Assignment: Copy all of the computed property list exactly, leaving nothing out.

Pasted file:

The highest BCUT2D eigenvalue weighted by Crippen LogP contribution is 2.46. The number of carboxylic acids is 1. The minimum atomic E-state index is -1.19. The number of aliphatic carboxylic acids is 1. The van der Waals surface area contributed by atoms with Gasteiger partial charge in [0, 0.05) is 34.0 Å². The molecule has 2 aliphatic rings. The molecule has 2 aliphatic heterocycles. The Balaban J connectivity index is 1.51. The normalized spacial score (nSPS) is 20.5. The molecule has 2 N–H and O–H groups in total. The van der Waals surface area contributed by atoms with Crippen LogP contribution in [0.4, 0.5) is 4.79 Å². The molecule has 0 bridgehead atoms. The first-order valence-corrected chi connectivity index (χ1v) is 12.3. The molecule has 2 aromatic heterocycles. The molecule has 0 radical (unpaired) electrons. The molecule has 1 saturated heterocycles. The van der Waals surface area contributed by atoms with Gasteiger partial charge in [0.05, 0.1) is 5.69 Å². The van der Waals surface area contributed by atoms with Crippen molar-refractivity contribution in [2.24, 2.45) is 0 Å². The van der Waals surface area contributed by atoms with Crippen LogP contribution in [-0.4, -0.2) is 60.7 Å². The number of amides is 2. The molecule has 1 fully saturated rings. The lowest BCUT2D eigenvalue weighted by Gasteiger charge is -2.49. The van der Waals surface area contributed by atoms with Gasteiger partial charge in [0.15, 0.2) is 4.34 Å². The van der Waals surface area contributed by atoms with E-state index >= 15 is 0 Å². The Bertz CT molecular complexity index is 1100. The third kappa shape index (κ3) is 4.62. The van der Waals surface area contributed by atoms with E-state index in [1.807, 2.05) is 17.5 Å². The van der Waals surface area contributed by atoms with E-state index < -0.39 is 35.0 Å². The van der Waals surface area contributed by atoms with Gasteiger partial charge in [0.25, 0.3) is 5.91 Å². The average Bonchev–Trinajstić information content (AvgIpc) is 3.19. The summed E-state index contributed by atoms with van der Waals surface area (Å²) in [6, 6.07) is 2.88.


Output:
The highest BCUT2D eigenvalue weighted by Crippen LogP contribution is 2.46. The number of carboxylic acids is 1. The minimum atomic E-state index is -1.19. The number of aliphatic carboxylic acids is 1. The van der Waals surface area contributed by atoms with Gasteiger partial charge in [0, 0.05) is 34.0 Å². The molecule has 2 aliphatic rings. The molecule has 2 aliphatic heterocycles. The Balaban J connectivity index is 1.51. The normalized spacial score (nSPS) is 20.5. The molecule has 2 N–H and O–H groups in total. The van der Waals surface area contributed by atoms with Crippen LogP contribution in [0.4, 0.5) is 4.79 Å². The molecule has 0 bridgehead atoms. The first-order valence-corrected chi connectivity index (χ1v) is 12.3. The molecule has 2 aromatic heterocycles. The molecule has 0 radical (unpaired) electrons. The molecule has 1 saturated heterocycles. The van der Waals surface area contributed by atoms with Gasteiger partial charge in [0.05, 0.1) is 5.69 Å². The van der Waals surface area contributed by atoms with Crippen molar-refractivity contribution in [2.24, 2.45) is 0 Å². The van der Waals surface area contributed by atoms with Crippen LogP contribution in [-0.4, -0.2) is 60.7 Å². The number of amides is 2. The molecule has 1 fully saturated rings. The lowest BCUT2D eigenvalue weighted by Gasteiger charge is -2.49. The van der Waals surface area contributed by atoms with Gasteiger partial charge in [0.15, 0.2) is 4.34 Å². The van der Waals surface area contributed by atoms with E-state index >= 15 is 0 Å². The Bertz CT molecular complexity index is 1100. The third kappa shape index (κ3) is 4.62. The van der Waals surface area contributed by atoms with E-state index in [1.807, 2.05) is 17.5 Å². The van der Waals surface area contributed by atoms with E-state index < -0.39 is 35.0 Å². The van der Waals surface area contributed by atoms with Gasteiger partial charge in [0.25, 0.3) is 5.91 Å². The average Bonchev–Trinajstić information content (AvgIpc) is 3.19. The summed E-state index contributed by atoms with van der Waals surface area (Å²) in [6, 6.07) is 2.88.